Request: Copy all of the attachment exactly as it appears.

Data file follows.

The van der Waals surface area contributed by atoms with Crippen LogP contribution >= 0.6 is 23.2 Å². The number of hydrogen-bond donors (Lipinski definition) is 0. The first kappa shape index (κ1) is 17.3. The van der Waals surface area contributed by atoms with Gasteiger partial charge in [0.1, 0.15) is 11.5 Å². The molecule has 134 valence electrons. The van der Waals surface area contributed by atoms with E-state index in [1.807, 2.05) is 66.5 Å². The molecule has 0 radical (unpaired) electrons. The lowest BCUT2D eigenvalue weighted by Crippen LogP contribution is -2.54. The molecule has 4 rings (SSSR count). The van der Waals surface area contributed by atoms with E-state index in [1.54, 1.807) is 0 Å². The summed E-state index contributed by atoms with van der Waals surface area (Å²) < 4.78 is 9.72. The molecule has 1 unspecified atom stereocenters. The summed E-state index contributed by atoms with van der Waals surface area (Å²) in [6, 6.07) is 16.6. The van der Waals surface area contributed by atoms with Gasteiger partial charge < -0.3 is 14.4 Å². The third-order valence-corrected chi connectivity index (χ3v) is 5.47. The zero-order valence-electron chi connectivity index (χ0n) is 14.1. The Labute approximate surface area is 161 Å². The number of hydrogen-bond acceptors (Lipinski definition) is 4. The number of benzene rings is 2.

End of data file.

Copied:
The van der Waals surface area contributed by atoms with Crippen LogP contribution >= 0.6 is 23.2 Å². The number of hydrogen-bond donors (Lipinski definition) is 0. The first kappa shape index (κ1) is 17.3. The van der Waals surface area contributed by atoms with Gasteiger partial charge in [0.1, 0.15) is 11.5 Å². The molecule has 134 valence electrons. The van der Waals surface area contributed by atoms with E-state index in [1.807, 2.05) is 66.5 Å². The molecule has 0 radical (unpaired) electrons. The lowest BCUT2D eigenvalue weighted by Crippen LogP contribution is -2.54. The molecule has 4 rings (SSSR count). The van der Waals surface area contributed by atoms with E-state index in [1.54, 1.807) is 0 Å². The summed E-state index contributed by atoms with van der Waals surface area (Å²) < 4.78 is 9.72. The molecule has 1 unspecified atom stereocenters. The summed E-state index contributed by atoms with van der Waals surface area (Å²) in [6, 6.07) is 16.6. The van der Waals surface area contributed by atoms with Gasteiger partial charge < -0.3 is 14.4 Å². The third-order valence-corrected chi connectivity index (χ3v) is 5.47. The zero-order valence-electron chi connectivity index (χ0n) is 14.1. The Labute approximate surface area is 161 Å². The number of hydrogen-bond acceptors (Lipinski definition) is 4. The number of benzene rings is 2.